Algerian ivy (Hedera canariensis or Hedera algeriensis) belongs to the ginseng plant family (Araliaceae) and is a close relative of English ivy (Hedera helix). Native to the Canary Islands, North Africa and Portugal, Algerian ivy prefers the warm weather found in U.S. Department of Agriculture plant hardiness zones 8b or 9 through 10 or 11. This vigorous, hardy vine typically resists pests, but foliage-feeding caterpillars occasionally attack the plant.
Algerian ivy is an evergreen vine that features distinctive pink to red stems and big, leathery, three-lobed leaves. The foliage emerges as a shiny, light green, but matures to a lush, deep green color. Younger vines produce fall-blooming white flowers, while older vines bear inconspicuous clusters of yellow-green blossoms that give way to bluish-black berries. Although primarily used as a large-scale groundcover, older vines can become very woody, occasionally taking more of an erect shrub form.
Caterpillars occasionally enjoy feeding on Algerian ivy foliage, with the colorful omnivorous looper (Sabulodes aegrotata), or inchworm, inflicting the worst damage. The tiny looper larvae start out light yellow but mature to large caterpillars with yellow, pink or light green bodies and golden-yellow heads. After feeding for 4 to 6 weeks, the caterpillars roll ivy leaves together with a silk webbing to form a sheltered place to pupate. Adult, tan to orange moths emerge from the case one week to one month later. Adult females lay egg clusters beneath the ivy leaves, with new larvae hatching in about one week.
Caterpillar feeding activity can seriously damage Algerian ivy plants, particularly in the spring when looper populations increase. The tiny larvae feed on leaf surfaces, leaving just brown membranes wherever they chew. Mature caterpillars feed quite heavily, chewing all the way through ivy leaves. The loopers frequently skeletonize foliage, leaving just the leaf veins behind. Large caterpillar populations can quickly defoliate your ivy, which weakens the remaining plant tissue and even could kill the entire vine.
Naturally occurring predator and parasitic insects often help control caterpillar populations. Avoid using a broad-spectrum pesticide that also kills the spiders, damsel bugs, lacewings, flies and wasps that prey on looper larvae. Spraying an application of Bacillus thuringiensis can help control newly hatched looper larvae. Pick off any larger caterpillars you see inching along your vine. Prune out and destroy any infested ivy foliage to prevent spreading these pests to other landscape plants.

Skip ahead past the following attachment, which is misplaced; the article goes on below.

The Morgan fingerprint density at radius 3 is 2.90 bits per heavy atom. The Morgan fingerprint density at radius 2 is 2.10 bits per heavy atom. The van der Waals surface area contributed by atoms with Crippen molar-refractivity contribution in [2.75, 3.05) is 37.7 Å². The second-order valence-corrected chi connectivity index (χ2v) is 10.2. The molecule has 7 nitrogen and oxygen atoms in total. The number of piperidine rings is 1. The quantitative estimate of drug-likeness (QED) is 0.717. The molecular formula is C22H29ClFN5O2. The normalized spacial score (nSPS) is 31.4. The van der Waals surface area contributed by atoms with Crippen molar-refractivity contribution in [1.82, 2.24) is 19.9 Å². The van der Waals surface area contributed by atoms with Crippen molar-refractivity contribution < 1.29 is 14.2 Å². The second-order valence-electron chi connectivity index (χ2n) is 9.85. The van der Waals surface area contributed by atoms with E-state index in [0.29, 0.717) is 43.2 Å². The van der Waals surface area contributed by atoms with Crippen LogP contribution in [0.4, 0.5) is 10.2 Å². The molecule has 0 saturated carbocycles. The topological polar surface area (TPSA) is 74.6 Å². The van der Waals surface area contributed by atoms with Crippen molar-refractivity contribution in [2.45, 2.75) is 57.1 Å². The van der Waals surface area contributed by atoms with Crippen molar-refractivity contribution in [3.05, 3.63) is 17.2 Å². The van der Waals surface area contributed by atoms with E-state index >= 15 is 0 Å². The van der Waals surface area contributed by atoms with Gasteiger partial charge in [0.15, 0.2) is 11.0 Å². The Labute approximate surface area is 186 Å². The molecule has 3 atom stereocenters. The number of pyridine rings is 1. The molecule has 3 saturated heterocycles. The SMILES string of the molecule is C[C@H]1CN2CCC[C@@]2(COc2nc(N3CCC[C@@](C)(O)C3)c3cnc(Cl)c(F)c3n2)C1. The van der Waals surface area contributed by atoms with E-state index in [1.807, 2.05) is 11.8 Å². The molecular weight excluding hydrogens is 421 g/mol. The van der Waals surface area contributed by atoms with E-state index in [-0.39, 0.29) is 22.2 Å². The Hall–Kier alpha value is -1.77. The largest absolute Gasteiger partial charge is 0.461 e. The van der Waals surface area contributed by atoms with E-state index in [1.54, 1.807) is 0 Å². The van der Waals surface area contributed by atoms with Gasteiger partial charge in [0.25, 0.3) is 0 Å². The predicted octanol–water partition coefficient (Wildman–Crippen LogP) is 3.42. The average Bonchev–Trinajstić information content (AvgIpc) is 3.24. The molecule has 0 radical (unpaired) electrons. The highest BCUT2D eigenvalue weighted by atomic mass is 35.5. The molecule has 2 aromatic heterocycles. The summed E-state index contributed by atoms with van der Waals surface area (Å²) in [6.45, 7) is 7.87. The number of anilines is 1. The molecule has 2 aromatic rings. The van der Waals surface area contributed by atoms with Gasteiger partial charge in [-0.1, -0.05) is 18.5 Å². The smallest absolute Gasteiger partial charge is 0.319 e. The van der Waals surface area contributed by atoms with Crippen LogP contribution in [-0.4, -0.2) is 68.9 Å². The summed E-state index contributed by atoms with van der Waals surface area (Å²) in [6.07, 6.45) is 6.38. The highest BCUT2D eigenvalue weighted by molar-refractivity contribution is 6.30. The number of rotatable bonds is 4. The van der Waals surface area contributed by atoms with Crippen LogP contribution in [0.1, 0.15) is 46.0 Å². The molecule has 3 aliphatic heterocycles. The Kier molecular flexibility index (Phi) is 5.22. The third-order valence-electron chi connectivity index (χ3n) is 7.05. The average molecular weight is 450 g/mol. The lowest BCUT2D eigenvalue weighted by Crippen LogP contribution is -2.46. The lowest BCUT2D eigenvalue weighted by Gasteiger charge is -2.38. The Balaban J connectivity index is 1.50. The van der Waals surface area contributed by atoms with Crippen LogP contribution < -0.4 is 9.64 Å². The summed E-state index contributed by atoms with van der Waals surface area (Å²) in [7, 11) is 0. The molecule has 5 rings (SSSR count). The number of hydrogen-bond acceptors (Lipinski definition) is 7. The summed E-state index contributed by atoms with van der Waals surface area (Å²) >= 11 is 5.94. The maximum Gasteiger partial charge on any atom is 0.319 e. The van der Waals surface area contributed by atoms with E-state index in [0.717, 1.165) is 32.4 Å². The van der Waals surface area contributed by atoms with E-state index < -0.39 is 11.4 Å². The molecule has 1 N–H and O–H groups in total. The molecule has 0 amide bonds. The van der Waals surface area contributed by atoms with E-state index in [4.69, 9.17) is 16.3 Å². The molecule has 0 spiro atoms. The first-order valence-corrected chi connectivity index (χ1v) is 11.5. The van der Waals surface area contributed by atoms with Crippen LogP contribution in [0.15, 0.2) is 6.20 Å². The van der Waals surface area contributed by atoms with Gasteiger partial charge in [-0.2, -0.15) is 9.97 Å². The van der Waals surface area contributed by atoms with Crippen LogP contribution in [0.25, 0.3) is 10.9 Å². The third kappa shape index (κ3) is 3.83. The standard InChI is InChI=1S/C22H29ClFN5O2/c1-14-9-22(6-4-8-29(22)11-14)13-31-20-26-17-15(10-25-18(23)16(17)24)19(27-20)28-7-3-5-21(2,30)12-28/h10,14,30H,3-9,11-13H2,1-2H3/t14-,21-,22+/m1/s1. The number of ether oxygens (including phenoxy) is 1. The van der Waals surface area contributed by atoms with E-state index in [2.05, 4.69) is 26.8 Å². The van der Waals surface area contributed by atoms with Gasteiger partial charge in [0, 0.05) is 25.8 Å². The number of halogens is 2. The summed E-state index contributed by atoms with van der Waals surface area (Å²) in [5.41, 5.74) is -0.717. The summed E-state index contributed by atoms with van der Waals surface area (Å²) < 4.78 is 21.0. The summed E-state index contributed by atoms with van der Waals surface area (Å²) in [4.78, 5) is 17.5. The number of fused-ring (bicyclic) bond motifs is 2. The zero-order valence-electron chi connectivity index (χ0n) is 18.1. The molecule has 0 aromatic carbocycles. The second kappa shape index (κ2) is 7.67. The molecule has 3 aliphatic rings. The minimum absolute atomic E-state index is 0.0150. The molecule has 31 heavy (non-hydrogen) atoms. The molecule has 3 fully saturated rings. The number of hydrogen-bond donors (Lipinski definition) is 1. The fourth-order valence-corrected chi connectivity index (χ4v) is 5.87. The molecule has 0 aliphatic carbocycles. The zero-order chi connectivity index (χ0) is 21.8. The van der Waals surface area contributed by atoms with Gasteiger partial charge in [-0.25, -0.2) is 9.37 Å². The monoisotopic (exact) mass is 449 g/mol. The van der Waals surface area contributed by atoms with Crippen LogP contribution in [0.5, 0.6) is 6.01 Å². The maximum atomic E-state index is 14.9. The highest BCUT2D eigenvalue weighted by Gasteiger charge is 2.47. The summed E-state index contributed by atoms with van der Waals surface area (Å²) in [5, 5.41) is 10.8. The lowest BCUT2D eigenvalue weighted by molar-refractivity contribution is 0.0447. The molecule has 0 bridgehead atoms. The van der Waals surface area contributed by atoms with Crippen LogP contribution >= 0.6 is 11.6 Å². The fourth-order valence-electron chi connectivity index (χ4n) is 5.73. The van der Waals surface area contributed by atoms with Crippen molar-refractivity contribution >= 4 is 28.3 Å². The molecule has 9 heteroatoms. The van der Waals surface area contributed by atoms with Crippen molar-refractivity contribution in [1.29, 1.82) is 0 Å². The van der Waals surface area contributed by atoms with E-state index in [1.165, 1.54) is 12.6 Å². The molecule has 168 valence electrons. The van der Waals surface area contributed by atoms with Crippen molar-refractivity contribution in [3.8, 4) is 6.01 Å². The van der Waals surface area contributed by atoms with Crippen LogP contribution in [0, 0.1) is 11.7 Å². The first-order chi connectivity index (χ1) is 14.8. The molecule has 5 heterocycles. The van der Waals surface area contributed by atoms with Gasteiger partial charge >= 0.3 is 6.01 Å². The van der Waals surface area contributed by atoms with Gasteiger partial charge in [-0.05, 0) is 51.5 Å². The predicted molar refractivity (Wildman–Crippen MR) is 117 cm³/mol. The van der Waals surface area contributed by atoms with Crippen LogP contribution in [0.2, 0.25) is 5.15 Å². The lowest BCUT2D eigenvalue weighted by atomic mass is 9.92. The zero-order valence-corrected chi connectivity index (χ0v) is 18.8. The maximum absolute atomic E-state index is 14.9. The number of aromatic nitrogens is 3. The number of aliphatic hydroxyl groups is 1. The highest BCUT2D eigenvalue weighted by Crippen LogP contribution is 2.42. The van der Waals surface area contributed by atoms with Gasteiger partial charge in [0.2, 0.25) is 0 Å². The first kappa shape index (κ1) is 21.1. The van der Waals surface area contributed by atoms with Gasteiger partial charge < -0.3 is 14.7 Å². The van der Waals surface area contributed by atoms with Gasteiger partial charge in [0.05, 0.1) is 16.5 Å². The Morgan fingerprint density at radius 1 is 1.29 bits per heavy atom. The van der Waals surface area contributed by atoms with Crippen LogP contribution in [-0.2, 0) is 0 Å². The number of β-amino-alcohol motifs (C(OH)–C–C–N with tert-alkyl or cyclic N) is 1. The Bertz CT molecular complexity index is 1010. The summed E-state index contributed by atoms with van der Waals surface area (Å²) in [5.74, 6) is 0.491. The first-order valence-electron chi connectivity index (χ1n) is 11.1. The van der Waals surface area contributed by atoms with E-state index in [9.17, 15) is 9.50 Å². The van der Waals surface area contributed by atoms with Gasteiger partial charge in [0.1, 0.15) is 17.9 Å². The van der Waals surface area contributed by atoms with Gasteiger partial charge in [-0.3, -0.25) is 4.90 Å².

Algerian Ivy Care
Keeping your Algerian ivy healthy helps protect it from caterpillar damage and makes it more likely to recover if an infestation should occur. This vine prefers moist, fertile soils, but it tolerates various soil conditions just as long as the site has good drainage. Plant your vine in partial to full shade for optimal health and growth. This cold- and heat-sensitive ivy needs a protected location if your area experiences temperatures below 30 degrees Fahrenheit in the winter or above 110 degrees Fahrenheit in the summer.
Because it spreads so rapidly, plant Algerian ivy only in very spacious areas. This vine becomes very hard to remove once established, forming thick, dense mats that quickly smother other vegetation and cover any available soil. Because of these characteristics, many states have placed Algerian ivy on their invasive plant species lists. Check with your local agricultural extension agency to find out the status of this vine in your area.
- Arizona State University: Hedera Canariensis
- Floridata: Hedera Canariensis
- University of Florida Cooperative Extension Service: Hedera Canariensis
- California Invasive Plant Council: Ivy Species
- University of California Statewide Integrated Pest Management Program: Omnivorous Looper
- University of California Statewide Integrated Pest Management Program: Foliage-feeding Caterpillars
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